GATINEAUQC, November 21, 2022 /CNW/ – “Canada and nearly 200 other countries reached agreement on the Sharm el-Sheikh Implementation Plan, the next step towards climate ambition under the Paris Agreement. This result of 27e The United Nations climate conference has come to an end. Over the past few days, Canada worked hard to secure improvements in the text of the final decision, rallying together developed and developing countries for an agreement that all countries could accept. We leave Egypt with a result that keeps the 1.5 target alive and supports the world’s most vulnerable, securing a landmark loss and damage deal.
“The process has been difficult with many difficult points in the negotiations along the way. Early drafts of the decision text undermined the ambition of the Paris Agreement and failed to reflect and building on the ambition and alignment achieved by all parties just a year ago in Glasgow. It made no sense. from Canada position was unwavering: the latest science indicates that we must limit temperature increases to 1.5 degrees to avoid the worst consequences of climate change, and that countries must accelerate their efforts to mitigate climate change, and that we must not back down. This is exactly what we are doing at home with our Sector-by-Sector Emissions Reduction Plan. With the help of many like-minded countries, we managed to prevent any rollback, but I’m disappointed that we couldn’t go further than that.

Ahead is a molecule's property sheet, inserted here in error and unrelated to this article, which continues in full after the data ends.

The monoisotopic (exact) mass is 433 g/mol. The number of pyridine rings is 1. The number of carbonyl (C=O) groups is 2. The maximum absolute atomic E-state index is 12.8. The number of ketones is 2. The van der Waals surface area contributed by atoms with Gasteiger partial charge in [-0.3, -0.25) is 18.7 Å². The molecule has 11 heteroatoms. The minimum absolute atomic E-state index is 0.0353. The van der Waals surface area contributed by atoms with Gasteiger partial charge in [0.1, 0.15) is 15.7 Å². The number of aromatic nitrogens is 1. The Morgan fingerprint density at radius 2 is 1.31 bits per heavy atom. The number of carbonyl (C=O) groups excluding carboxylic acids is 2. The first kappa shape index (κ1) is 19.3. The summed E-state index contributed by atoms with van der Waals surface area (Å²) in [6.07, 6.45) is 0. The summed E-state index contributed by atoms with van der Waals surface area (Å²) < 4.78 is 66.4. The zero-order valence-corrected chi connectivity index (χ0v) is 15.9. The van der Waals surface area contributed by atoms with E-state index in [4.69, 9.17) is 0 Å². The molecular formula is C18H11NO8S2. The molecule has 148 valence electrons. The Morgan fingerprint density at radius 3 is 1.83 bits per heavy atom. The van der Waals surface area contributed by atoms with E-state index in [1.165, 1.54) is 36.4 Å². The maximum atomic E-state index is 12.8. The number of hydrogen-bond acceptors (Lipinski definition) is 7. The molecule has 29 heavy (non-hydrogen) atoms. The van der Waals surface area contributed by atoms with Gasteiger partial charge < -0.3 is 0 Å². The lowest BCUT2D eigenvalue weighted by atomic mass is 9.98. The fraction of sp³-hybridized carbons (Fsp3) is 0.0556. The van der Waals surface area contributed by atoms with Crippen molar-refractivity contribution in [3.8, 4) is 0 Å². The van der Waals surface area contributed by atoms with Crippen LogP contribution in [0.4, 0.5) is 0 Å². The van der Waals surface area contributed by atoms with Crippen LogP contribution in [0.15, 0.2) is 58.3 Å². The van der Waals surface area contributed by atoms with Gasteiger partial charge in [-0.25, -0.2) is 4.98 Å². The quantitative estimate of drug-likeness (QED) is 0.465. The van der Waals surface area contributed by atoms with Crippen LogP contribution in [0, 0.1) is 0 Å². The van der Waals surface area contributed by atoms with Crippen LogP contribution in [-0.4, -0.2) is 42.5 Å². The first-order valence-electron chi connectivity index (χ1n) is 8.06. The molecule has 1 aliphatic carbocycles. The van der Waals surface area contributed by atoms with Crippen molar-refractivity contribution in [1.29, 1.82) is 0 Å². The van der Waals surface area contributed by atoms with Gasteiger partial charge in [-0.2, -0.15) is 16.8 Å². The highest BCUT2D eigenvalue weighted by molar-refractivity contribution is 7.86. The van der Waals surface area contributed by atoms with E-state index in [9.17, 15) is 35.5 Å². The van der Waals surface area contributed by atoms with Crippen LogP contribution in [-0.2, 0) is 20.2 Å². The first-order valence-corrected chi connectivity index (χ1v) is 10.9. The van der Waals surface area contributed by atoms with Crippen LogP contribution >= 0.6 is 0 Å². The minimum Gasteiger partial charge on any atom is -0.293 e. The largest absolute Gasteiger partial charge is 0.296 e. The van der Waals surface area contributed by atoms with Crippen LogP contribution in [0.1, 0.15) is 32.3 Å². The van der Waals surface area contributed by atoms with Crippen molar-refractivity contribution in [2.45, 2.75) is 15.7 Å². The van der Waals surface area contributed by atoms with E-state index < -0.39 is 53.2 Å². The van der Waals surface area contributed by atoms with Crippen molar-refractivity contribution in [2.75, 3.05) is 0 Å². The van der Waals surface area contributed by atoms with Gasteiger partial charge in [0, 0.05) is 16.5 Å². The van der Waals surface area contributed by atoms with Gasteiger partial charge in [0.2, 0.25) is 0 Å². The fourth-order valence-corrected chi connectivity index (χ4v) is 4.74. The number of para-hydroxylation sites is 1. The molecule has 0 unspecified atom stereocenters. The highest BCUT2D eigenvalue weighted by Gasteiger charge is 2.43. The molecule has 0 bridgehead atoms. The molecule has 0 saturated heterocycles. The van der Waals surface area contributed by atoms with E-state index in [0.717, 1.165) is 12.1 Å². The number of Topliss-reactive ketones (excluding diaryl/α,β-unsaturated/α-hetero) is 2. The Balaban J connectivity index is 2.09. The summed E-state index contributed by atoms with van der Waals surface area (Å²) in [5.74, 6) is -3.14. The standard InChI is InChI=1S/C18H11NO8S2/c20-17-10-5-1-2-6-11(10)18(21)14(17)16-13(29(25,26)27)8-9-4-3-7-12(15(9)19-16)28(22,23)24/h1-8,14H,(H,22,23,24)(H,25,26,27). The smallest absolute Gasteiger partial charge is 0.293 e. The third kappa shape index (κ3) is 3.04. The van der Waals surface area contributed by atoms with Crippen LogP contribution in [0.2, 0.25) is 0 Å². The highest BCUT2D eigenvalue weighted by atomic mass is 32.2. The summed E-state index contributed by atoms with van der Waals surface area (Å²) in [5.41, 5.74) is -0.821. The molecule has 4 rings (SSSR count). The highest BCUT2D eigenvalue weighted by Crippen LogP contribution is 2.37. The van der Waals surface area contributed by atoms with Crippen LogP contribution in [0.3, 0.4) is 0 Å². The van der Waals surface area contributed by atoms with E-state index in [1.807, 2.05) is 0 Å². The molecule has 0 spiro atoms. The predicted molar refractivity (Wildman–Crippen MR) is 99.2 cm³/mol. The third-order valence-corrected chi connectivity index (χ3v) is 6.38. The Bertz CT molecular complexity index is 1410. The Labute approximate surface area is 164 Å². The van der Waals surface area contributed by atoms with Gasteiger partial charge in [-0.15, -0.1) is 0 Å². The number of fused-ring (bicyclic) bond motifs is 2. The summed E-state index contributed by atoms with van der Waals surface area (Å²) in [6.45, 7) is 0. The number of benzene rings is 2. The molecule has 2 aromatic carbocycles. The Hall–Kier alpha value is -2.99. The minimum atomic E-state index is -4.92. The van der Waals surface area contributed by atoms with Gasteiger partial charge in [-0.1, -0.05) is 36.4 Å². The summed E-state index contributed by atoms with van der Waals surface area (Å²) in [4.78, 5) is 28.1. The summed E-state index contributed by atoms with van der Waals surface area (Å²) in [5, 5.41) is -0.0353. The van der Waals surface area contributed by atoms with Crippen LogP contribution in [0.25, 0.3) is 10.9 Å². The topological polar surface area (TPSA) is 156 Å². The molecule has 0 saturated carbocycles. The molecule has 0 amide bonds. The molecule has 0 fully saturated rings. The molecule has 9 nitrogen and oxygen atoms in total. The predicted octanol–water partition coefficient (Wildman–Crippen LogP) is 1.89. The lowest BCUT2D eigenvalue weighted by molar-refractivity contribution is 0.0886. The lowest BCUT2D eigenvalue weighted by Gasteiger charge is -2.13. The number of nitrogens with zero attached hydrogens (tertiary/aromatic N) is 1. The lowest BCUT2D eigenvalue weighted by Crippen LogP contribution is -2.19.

“Canada came to COP27 having laid the groundwork for an in-depth discussion on loss and damage, pushing to ensure that it is an item on the agenda, something that has never happened in the three decades of COP. Today, we have achieved a historic result for the creation of a fund to help particularly vulnerable developing countries cope with the loss and damage caused by the adverse effects of climate change. Countries must now build on this momentum in the work needed to set up this fund to benefit the world’s most vulnerable and tap into broader funding sources, including all countries that have the capacity to contribute as well as multilateral, philanthropic, private organizations and other innovative sources of funding.
“Canada has also fought hard to ensure that the world does not backtrack on phasing out subsidies for fossil fuels and coal, which remain the main sources of CO2 emissions. Canada reiterated our commitment to phase out fossil fuel subsidies by 2023, two years earlier than the G20 commitment. We are also on track to eliminate coal power at home by 2030. During a global energy crisis, we are more committed than ever to supporting the global transition to cleaner, renewable forms of energy, by moving us away from our reliance on fossil fuels. .
“I am also delighted that, for the first time ever, the cover text calls on multilateral development banks and financial institutions to reform their practices, ensure greater access to climate finance and develop operational models to deal with adequately to the global climate emergency.
“Canada would have liked to see stronger references to human rights and the rights of indigenous peoples and the importance of traditional knowledge in achieving climate ambition. Canada will continue to reinforce the importance of a rights-based approach to climate action worldwide.
“COP27 showed us that the world can progress even in very difficult times. We will continue our momentum as we head towards UN Biodiversity COP15 in Montreal next month and let’s mobilize for ambitious commitments to protect our natural world. »
SOURCE Environment and Climate Change Canada
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